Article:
Unions in Canada stay strong, diverse

Despite increasing attacks, Canadian unions remain strong and are growing, according to new data from Statistics Canada. Union membership is increasingly younger, more female and more representative of diversity in the broader workforce.

Fifteen years ago, there were more union members in manufacturing than in any other sector of the economy. Now there are twice as many unionized workers in education than in manufacturing, and almost two and half times as many in health care and social services. An increasing share are working in part-time or temporary jobs, in smaller workplaces and have been in their jobs for less than five years.

The number of union members in Canada increased by 2.5 per cent to 4.38 million in 2012, with the unionization rate increasing to 29.5 per cent. Canada’s unionization rate has fluctuated around 30 percent for the last 15 years, declining slightly overall.

Unionization rates have declined among men and workers aged 35+. The share of private sector employees who are union members declined from 19 per cent in 1997 to 16 per cent in recent years, but those losses were partly offset with rising union coverage in public sector workplaces.

The changing face of unions provides opportunities for growth and renewal, but also creates challenges for organizing, communicating and mobilizing membership.

unite for fairness

That’s why recent fairness-themed projects initiated by the CLC and many affiliates are so important. Unite for Fairness is CUPE’s national project to reach out and speak personally with each of our 627,000 members. Communicators from every local will connect directly with members and celebrate the value of unions. Training sessions have taken place across the country, with many more planned in 2014.

Unionization rates have risen among younger workers and women in the past fifteen years while declining among men and workers aged 35+.    The share of private sector employees who are union members declined from 19 per cent in 1997 to 16 per cent in recent years, but those losses were partly offset with rising union coverage in public sector workplaces, increasing to 71 per cent.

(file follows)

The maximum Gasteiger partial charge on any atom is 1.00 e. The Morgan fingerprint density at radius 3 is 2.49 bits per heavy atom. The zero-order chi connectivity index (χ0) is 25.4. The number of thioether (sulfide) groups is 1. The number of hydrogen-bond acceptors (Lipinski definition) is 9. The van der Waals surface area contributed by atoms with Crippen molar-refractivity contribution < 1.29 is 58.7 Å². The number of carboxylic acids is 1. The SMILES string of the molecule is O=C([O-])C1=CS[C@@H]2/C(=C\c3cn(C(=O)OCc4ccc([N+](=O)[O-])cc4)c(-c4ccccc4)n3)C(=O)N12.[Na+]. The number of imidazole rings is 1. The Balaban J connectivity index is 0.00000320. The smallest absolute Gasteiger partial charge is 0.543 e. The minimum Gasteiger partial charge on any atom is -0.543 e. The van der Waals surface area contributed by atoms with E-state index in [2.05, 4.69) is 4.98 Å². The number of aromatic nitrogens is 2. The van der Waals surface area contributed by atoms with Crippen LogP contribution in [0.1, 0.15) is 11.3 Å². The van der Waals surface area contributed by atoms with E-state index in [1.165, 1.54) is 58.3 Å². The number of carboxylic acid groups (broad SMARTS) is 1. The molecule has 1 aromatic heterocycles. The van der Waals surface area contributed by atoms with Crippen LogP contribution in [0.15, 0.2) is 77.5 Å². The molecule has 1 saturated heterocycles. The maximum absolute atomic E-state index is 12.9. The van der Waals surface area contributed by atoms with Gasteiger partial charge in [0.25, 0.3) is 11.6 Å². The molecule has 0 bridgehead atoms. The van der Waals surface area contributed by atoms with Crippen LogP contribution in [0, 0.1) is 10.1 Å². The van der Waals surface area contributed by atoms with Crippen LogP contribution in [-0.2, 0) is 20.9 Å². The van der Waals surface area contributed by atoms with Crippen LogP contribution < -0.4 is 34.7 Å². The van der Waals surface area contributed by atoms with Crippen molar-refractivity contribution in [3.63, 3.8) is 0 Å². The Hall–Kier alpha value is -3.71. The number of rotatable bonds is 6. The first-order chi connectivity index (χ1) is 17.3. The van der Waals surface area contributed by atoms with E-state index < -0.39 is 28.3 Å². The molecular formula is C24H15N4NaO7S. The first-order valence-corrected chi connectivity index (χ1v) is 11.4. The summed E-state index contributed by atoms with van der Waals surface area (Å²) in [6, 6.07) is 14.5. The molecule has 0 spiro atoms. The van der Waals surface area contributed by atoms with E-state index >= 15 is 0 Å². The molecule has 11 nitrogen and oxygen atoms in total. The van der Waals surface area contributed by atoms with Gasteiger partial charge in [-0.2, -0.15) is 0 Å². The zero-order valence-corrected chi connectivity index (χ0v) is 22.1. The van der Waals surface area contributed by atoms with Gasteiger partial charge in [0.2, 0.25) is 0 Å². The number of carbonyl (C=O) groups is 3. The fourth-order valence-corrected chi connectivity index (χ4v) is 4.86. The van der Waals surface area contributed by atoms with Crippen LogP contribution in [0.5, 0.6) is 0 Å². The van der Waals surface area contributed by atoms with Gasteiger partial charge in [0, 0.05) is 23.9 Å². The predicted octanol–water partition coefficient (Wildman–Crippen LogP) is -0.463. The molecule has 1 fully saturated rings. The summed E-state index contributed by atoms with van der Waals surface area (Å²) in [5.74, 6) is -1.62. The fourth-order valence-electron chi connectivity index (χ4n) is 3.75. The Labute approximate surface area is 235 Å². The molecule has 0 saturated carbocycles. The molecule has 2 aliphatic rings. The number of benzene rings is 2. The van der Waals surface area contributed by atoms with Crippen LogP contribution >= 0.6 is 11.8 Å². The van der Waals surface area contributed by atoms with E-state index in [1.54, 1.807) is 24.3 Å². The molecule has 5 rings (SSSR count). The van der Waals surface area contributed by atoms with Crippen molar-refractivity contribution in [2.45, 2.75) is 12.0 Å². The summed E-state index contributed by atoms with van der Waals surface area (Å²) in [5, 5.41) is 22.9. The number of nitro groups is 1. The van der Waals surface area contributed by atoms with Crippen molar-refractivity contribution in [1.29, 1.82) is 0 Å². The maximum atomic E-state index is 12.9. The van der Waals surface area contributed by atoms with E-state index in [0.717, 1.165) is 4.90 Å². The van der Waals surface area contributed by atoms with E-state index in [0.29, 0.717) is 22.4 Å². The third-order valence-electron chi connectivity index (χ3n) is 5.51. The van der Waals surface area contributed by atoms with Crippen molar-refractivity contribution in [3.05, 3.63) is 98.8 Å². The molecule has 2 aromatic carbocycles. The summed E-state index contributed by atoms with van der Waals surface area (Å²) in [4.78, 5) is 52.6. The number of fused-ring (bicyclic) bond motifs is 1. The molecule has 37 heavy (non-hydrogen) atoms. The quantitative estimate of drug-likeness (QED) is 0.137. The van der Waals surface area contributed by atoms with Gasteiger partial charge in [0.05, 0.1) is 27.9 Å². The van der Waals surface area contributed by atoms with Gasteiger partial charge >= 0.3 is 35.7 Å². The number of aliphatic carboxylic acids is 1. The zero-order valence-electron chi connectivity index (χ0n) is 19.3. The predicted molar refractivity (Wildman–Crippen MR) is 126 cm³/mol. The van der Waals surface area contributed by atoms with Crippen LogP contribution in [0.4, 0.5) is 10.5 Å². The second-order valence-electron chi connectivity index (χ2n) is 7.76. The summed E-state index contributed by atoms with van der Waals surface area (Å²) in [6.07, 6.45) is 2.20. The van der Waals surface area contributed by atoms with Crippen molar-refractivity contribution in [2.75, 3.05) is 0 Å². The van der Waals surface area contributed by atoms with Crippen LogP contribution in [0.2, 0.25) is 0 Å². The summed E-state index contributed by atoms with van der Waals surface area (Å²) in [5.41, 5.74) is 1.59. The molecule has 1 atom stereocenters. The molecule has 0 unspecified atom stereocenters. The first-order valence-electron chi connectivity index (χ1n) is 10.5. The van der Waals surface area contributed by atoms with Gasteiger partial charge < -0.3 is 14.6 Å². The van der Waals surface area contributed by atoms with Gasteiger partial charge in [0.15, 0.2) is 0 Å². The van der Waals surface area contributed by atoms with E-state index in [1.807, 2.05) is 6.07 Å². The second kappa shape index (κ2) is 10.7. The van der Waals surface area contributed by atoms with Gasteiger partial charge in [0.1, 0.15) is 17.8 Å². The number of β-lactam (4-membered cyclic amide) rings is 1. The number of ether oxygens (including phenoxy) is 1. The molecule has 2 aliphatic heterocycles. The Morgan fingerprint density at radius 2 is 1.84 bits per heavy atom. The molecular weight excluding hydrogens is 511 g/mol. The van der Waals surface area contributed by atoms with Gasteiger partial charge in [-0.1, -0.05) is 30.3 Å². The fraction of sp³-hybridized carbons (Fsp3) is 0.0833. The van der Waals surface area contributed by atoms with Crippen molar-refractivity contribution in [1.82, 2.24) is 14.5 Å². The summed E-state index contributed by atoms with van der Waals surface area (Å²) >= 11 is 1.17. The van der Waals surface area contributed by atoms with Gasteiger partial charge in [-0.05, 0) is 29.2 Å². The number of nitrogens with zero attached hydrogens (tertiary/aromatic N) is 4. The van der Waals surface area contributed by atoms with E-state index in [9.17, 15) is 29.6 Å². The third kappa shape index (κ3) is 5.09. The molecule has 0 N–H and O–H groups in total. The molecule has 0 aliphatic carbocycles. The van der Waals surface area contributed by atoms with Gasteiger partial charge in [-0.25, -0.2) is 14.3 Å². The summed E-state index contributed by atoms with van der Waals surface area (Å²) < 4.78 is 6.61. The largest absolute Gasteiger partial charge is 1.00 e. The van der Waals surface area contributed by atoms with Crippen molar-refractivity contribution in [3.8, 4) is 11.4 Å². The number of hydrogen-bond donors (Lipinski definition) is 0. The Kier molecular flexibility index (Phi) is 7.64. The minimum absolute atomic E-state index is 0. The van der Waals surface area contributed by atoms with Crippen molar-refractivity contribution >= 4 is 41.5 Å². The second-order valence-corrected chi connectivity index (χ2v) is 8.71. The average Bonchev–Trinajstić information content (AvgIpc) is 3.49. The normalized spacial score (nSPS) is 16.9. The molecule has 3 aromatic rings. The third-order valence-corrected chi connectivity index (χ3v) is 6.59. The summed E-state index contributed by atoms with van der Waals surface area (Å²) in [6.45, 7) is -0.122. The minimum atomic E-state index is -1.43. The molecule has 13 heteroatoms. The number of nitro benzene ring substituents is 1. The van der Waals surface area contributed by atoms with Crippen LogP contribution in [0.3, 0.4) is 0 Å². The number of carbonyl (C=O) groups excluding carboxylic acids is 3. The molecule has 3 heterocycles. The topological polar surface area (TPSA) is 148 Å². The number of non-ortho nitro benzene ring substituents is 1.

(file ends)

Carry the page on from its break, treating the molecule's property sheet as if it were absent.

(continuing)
Unionization rates have declined especially in manufacturing, utilities, resources and information, culture & recreation, but they’ve increased in public administration, business building & support, and finance & insurance.

An increasing share of union members work in smaller sized establishments of fewer than 100, up from 45 per cent in 1997 to 49 per cent in 2012.   This reflects both an increase of the share of the workforce in smaller establishments combined with rising unionization rates in small workplaces and declining rates in larger establishments.

A growing share of union members has been working at their current job for less than five years up to 37 per cent in 2012 from 28 per cent in 1997.   This reflects both shorter average tenures in the workforce in general and rising unionization rates among employees with shorter tenures.

While unionization rates remain lower among part-time and temporary workers than full-time and permanent workers, these gaps are shrinking, and with temp workers making up a larger share of the workforce, temporary and part-time workers are also a rising share of union membership.

Union membership suffered the biggest decline in British Columbia, falling from over 34 per cent in 1998 to below 30 per cent in 2012, but in other provinces unionization rates have stayed relatively strong over the past 15 years, declining slightly in Ontario and Alberta, while rising in New Brunswick and Prince Edward Island.

While unions in Canada remain strong and are increasingly diverse, we face growing challenges and attacks.  Conservative politicians are taking direct aim at the influence of unions, with successive bills to undermine worker and labour rights.   They are using misguided austerity measures to put the squeeze on public sector workers, suppressing their wages, pensions and benefits, increasing privatization and contracting out and cutting positions.

Leave a Reply

Fill in your details below or click an icon to log in:

WordPress.com Logo

You are commenting using your WordPress.com account. Log Out / Change )

Twitter picture

You are commenting using your Twitter account. Log Out / Change )

Facebook photo

You are commenting using your Facebook account. Log Out / Change )

Google+ photo

You are commenting using your Google+ account. Log Out / Change )

Connecting to %s